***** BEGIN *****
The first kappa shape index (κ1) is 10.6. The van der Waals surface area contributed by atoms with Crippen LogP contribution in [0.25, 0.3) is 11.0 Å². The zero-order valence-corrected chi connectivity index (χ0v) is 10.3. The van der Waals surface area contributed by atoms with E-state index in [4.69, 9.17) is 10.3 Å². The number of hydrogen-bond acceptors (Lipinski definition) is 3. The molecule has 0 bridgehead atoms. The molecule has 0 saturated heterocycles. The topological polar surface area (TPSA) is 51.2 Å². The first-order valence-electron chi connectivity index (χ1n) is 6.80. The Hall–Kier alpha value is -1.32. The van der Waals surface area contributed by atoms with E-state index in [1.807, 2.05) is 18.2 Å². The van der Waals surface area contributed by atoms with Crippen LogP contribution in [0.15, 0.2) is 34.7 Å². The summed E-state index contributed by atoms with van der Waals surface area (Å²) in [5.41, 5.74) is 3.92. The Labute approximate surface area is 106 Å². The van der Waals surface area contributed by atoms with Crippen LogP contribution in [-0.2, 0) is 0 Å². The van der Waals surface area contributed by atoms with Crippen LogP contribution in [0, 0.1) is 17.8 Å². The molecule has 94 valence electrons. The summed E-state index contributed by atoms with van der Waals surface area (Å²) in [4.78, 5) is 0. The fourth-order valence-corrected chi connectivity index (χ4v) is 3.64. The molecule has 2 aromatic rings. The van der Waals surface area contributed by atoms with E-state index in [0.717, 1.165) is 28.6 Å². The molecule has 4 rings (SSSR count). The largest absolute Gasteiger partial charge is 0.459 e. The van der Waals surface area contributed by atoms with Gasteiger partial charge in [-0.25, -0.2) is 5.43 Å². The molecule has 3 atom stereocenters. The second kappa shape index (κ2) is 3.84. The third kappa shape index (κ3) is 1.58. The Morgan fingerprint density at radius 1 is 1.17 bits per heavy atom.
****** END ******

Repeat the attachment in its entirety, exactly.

The first kappa shape index (κ1) is 10.6. The van der Waals surface area contributed by atoms with Crippen LogP contribution in [0.25, 0.3) is 11.0 Å². The zero-order valence-corrected chi connectivity index (χ0v) is 10.3. The van der Waals surface area contributed by atoms with E-state index in [4.69, 9.17) is 10.3 Å². The number of hydrogen-bond acceptors (Lipinski definition) is 3. The molecule has 0 bridgehead atoms. The molecule has 0 saturated heterocycles. The topological polar surface area (TPSA) is 51.2 Å². The first-order valence-electron chi connectivity index (χ1n) is 6.80. The Hall–Kier alpha value is -1.32. The van der Waals surface area contributed by atoms with E-state index in [1.807, 2.05) is 18.2 Å². The van der Waals surface area contributed by atoms with Crippen LogP contribution in [0.15, 0.2) is 34.7 Å². The summed E-state index contributed by atoms with van der Waals surface area (Å²) in [5.41, 5.74) is 3.92. The Labute approximate surface area is 106 Å². The van der Waals surface area contributed by atoms with Crippen LogP contribution in [-0.2, 0) is 0 Å². The van der Waals surface area contributed by atoms with Crippen LogP contribution in [0, 0.1) is 17.8 Å². The molecule has 94 valence electrons. The summed E-state index contributed by atoms with van der Waals surface area (Å²) in [4.78, 5) is 0. The fourth-order valence-corrected chi connectivity index (χ4v) is 3.64. The molecule has 2 aromatic rings. The van der Waals surface area contributed by atoms with E-state index in [0.717, 1.165) is 28.6 Å². The molecule has 4 rings (SSSR count). The largest absolute Gasteiger partial charge is 0.459 e. The van der Waals surface area contributed by atoms with Gasteiger partial charge in [-0.25, -0.2) is 5.43 Å². The molecule has 3 atom stereocenters. The second kappa shape index (κ2) is 3.84. The third kappa shape index (κ3) is 1.58. The Morgan fingerprint density at radius 1 is 1.17 bits per heavy atom.